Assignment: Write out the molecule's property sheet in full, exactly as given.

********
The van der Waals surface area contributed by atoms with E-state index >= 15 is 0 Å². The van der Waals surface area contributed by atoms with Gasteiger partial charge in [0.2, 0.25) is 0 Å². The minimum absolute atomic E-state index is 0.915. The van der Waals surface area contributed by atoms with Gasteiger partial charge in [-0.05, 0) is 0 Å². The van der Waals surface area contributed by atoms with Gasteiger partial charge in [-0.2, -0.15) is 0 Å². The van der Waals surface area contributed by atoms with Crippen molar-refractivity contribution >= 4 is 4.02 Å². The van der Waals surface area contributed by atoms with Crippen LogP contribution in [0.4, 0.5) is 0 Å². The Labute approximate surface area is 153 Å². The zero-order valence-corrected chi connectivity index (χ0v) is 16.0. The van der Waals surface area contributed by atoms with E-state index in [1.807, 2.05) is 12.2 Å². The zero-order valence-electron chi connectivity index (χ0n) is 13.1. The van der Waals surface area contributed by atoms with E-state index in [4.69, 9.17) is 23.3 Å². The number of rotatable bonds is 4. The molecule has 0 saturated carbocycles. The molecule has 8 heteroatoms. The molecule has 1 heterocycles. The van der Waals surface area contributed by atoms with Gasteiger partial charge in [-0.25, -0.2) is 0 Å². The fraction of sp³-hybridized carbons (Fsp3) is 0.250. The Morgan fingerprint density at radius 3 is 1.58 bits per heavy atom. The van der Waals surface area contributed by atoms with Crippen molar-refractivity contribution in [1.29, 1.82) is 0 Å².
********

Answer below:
The van der Waals surface area contributed by atoms with E-state index >= 15 is 0 Å². The van der Waals surface area contributed by atoms with Gasteiger partial charge in [0.2, 0.25) is 0 Å². The minimum absolute atomic E-state index is 0.915. The van der Waals surface area contributed by atoms with Gasteiger partial charge in [-0.05, 0) is 0 Å². The van der Waals surface area contributed by atoms with Gasteiger partial charge in [-0.2, -0.15) is 0 Å². The van der Waals surface area contributed by atoms with Crippen molar-refractivity contribution >= 4 is 4.02 Å². The van der Waals surface area contributed by atoms with Crippen LogP contribution in [0.4, 0.5) is 0 Å². The Labute approximate surface area is 153 Å². The zero-order valence-corrected chi connectivity index (χ0v) is 16.0. The van der Waals surface area contributed by atoms with E-state index in [1.807, 2.05) is 12.2 Å². The zero-order valence-electron chi connectivity index (χ0n) is 13.1. The van der Waals surface area contributed by atoms with E-state index in [4.69, 9.17) is 23.3 Å². The number of rotatable bonds is 4. The molecule has 0 saturated carbocycles. The molecule has 8 heteroatoms. The molecule has 1 heterocycles. The van der Waals surface area contributed by atoms with Gasteiger partial charge in [-0.25, -0.2) is 0 Å². The fraction of sp³-hybridized carbons (Fsp3) is 0.250. The Morgan fingerprint density at radius 3 is 1.58 bits per heavy atom. The van der Waals surface area contributed by atoms with Crippen molar-refractivity contribution in [1.29, 1.82) is 0 Å².